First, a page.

Rising Wind

Author: Brenda Gayle Plummer
Publisher: Univ of North Carolina Press
ISBN: 0807863866
Format: PDF, ePub, Mobi
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African Americans have a long history of active involvement and interest in international affairs, but their efforts have been largely ignored by scholars of American foreign policy. Gayle Plummer brings a new perspective to the study of twentieth-century American history with her analysis of black Americans' engagement with international issues, from the Italian invasion of Ethiopia in 1935 through the wave of African independence movements of the early 1960s. Plummer first examines how collective definitions of ethnic identity, race, and racism have influenced African American views on foreign affairs. She then probes specific developments in the international arena that galvanized the black community, including the rise of fascism, World War II, the emergence of human rights as a factor in international law, the Cold War, and the American civil rights movement, which had important foreign policy implications. However, she demonstrates that not all African Americans held the same views on particular issues and that a variety of considerations helped shape foreign affairs agendas within the black community just as in American society at large.

Window on Freedom

Author: Brenda Gayle Plummer
Publisher: Univ of North Carolina Press
ISBN: 0807863084
Format: PDF, Kindle
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The civil rights movement in the United States drew strength from supporters of human rights worldwide. Once U.S. policy makers--influenced by international pressure, the courage of ordinary American citizens, and a desire for global leadership--had signed such documents as the United Nations charter, domestic calls for change could be based squarely on the moral authority of doctrines the United States endorsed abroad. This is one of the many fascinating links between racial politics and international affairs explored in Window on Freedom. Broad in chronological scope and topical diversity, the ten original essays presented here demonstrate how the roots of U.S. foreign policy have been embedded in social, economic, and cultural factors of domestic as well as foreign origin. They argue persuasively that the campaign to realize full civil rights for racial and ethnic minorities in America is best understood in the context of competitive international relations. The contributors are Carol Anderson, Donald R. Culverson, Mary L. Dudziak, Cary Fraser, Gerald Horne, Michael Krenn, Paul Gordon Lauren, Thomas Noer, Lorena Oropeza, and Brenda Gayle Plummer.

The African American Voice in U S Foreign Policy Since World War II

Author: Michael L. Krenn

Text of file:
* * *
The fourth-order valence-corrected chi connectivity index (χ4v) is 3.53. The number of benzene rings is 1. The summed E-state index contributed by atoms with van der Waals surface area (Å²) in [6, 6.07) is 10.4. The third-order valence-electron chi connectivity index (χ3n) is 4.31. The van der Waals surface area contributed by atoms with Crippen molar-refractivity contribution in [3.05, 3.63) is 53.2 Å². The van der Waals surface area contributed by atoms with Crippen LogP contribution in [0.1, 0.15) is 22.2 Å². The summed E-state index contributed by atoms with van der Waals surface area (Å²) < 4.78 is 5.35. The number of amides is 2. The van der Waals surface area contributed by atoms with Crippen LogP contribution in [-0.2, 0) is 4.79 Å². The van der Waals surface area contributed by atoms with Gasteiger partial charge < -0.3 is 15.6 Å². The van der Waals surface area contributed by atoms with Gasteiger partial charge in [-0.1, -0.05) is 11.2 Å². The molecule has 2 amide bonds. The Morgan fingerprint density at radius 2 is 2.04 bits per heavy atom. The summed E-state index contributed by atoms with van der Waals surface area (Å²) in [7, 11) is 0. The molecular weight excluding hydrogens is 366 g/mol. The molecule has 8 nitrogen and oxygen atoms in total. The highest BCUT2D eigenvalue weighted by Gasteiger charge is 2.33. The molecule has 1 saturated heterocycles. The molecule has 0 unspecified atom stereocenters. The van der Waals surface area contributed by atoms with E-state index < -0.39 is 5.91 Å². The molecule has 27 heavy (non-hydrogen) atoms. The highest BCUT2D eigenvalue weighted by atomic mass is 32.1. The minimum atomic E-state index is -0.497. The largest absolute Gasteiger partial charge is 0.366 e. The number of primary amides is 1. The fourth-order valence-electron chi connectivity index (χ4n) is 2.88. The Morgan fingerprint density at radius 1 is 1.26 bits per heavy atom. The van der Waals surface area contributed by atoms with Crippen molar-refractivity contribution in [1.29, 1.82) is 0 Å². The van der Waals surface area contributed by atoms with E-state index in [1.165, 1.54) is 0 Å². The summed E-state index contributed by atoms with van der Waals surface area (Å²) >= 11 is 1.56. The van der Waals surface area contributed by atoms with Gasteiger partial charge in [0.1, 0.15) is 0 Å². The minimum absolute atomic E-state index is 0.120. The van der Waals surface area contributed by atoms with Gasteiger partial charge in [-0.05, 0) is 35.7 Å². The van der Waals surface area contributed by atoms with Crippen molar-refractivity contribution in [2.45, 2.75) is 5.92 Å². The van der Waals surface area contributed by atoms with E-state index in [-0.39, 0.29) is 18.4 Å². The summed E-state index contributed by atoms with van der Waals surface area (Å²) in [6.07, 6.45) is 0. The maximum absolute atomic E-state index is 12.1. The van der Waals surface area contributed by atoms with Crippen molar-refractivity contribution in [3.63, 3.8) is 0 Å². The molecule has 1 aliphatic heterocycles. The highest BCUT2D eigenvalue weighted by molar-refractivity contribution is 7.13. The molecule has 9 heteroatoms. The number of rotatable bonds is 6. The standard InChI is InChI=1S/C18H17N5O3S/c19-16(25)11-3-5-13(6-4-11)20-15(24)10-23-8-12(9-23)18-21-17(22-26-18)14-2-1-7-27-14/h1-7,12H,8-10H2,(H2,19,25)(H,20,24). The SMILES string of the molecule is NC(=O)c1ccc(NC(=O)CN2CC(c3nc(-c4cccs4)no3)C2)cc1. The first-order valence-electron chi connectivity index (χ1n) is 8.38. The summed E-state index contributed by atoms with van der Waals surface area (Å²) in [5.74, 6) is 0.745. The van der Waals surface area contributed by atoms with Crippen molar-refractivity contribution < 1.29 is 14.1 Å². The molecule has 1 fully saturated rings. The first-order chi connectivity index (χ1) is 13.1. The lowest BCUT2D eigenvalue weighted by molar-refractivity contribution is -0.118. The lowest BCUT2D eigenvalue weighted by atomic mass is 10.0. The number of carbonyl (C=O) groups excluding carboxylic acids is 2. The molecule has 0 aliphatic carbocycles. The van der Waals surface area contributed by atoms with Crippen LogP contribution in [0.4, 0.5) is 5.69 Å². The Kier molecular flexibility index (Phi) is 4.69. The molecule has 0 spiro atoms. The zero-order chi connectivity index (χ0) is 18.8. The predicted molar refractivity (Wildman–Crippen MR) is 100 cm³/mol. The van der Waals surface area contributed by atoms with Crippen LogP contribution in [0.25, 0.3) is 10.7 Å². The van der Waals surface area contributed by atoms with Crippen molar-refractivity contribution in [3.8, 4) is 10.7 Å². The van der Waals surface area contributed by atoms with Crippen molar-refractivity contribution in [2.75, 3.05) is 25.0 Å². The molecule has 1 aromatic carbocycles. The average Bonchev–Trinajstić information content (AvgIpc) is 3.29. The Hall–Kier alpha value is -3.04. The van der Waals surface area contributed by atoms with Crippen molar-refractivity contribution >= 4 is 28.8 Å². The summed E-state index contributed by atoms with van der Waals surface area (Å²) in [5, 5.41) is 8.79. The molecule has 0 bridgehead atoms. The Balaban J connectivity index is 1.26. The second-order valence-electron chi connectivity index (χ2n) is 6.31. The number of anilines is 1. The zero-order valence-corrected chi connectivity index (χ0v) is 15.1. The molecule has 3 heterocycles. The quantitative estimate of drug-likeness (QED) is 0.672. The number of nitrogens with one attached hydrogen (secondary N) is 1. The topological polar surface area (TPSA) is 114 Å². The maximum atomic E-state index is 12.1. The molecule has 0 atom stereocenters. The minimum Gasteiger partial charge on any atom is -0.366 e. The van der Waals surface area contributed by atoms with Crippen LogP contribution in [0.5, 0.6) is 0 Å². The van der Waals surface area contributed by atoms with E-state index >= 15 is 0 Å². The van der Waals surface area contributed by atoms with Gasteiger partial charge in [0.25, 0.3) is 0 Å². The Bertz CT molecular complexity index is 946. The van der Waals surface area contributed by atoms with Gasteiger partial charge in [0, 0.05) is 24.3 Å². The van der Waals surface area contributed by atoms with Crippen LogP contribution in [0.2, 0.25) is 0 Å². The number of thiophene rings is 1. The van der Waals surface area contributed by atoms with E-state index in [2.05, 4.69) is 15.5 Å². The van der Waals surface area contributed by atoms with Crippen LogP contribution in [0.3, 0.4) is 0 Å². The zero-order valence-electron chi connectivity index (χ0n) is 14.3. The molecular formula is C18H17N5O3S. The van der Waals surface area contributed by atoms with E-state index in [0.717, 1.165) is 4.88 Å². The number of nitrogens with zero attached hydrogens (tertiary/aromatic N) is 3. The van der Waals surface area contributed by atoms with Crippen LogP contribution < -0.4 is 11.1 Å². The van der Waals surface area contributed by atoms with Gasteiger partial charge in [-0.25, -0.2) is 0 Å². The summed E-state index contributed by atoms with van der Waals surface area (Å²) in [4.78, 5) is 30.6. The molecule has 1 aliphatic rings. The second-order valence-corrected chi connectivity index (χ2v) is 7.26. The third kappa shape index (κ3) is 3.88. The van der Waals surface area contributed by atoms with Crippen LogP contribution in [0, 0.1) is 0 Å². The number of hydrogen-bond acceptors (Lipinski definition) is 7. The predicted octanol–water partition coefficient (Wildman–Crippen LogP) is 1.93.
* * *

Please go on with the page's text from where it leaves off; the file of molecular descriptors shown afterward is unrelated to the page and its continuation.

Publisher: Taylor & Francis
ISBN: 9780815334187
Format: PDF, ePub
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This volume traces the modern critical and performance history of this play, one of Shakespeare's most-loved and most-performed comedies. The essay focus on such modern concerns as feminism, deconstruction, textual theory, and queer theory.

No Peace Without Freedom

Author: Joyce Blackwell
Publisher: SIU Press
ISBN: 9780809325641
Format: PDF, ePub, Docs
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This new perspective on interracial and black female global activism helps redefine the often covert systemic violence necessary to maintain systems of social and economic hierarchy, moving peace and war discourse away from its narrow focus on European and European American issues."

Race and US Foreign Policy

Author: Mark Ledwidge
Publisher: Routledge
ISBN: 113665352X
Format: PDF, Mobi
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African-Americans' analysis of, and interest in, foreign affairs represents a rich and dynamic legacy, and this work provides a cutting edge insight into this neglected aspect of US foreign affairs. In addition to extending the parameters of US foreign policy literature to include race and ethnicity, the book documents case-specific analyses of the evolutionary development of the African American foreign affairs network (AAFAN). Whilst the examination of race in regard to the construction of US foreign policy is significant, this book also provides a cross disciplinary approach which utilises historical and political science methods to paint a more realistic appraisal of US foreign policy. Including analysis of original archival evidence, this theoretically informed work seeks to transcend the standard mono-disciplinary approach which overestimates the separation between domestic and foreign affairs. The unique approach of this work will add an important dimension to a newly emerging field and will be of interest to scholars in ethnic and racial studies, American politics, US foreign policy and US history.